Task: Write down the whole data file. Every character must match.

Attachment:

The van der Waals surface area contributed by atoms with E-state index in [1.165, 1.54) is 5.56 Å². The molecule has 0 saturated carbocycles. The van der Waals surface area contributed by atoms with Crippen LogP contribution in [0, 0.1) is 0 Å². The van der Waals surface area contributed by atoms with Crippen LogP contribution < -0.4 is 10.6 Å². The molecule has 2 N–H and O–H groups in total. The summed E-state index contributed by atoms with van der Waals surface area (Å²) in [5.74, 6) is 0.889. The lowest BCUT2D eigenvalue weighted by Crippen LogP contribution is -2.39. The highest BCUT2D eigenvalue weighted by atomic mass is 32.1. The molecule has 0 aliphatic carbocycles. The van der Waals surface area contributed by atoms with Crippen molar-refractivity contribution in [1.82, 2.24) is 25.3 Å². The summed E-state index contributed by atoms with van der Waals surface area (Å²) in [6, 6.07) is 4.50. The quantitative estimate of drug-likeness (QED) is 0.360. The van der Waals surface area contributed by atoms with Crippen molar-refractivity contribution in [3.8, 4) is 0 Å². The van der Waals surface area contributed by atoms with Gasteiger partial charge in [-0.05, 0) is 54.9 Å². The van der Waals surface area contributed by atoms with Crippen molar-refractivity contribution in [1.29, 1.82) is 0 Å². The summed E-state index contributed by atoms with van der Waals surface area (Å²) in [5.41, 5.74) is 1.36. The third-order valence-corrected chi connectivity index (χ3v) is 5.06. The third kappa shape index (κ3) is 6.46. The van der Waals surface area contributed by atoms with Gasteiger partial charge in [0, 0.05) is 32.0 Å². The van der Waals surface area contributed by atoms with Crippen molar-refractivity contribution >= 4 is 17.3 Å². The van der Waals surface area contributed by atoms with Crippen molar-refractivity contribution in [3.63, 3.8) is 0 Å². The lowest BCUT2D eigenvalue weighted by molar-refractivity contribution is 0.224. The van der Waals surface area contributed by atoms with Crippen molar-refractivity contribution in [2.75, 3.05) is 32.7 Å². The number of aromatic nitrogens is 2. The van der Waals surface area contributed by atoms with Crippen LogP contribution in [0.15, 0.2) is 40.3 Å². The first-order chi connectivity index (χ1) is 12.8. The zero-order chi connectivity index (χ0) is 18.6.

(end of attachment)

The van der Waals surface area contributed by atoms with E-state index in [1.165, 1.54) is 5.56 Å². The molecule has 0 saturated carbocycles. The van der Waals surface area contributed by atoms with Crippen LogP contribution in [0, 0.1) is 0 Å². The van der Waals surface area contributed by atoms with Crippen LogP contribution < -0.4 is 10.6 Å². The molecule has 2 N–H and O–H groups in total. The summed E-state index contributed by atoms with van der Waals surface area (Å²) in [5.74, 6) is 0.889. The lowest BCUT2D eigenvalue weighted by Crippen LogP contribution is -2.39. The highest BCUT2D eigenvalue weighted by atomic mass is 32.1. The molecule has 0 aliphatic carbocycles. The van der Waals surface area contributed by atoms with Crippen molar-refractivity contribution in [1.82, 2.24) is 25.3 Å². The summed E-state index contributed by atoms with van der Waals surface area (Å²) in [6, 6.07) is 4.50. The quantitative estimate of drug-likeness (QED) is 0.360. The van der Waals surface area contributed by atoms with Crippen molar-refractivity contribution in [3.8, 4) is 0 Å². The van der Waals surface area contributed by atoms with Gasteiger partial charge in [-0.05, 0) is 54.9 Å². The van der Waals surface area contributed by atoms with Crippen molar-refractivity contribution in [1.29, 1.82) is 0 Å². The summed E-state index contributed by atoms with van der Waals surface area (Å²) in [5.41, 5.74) is 1.36. The third-order valence-corrected chi connectivity index (χ3v) is 5.06. The third kappa shape index (κ3) is 6.46. The van der Waals surface area contributed by atoms with Gasteiger partial charge in [0, 0.05) is 32.0 Å². The van der Waals surface area contributed by atoms with Crippen molar-refractivity contribution >= 4 is 17.3 Å². The van der Waals surface area contributed by atoms with Crippen molar-refractivity contribution in [3.63, 3.8) is 0 Å². The lowest BCUT2D eigenvalue weighted by molar-refractivity contribution is 0.224. The van der Waals surface area contributed by atoms with Crippen molar-refractivity contribution in [2.75, 3.05) is 32.7 Å². The number of aromatic nitrogens is 2. The van der Waals surface area contributed by atoms with Crippen LogP contribution in [0.15, 0.2) is 40.3 Å². The first-order chi connectivity index (χ1) is 12.8. The zero-order chi connectivity index (χ0) is 18.6.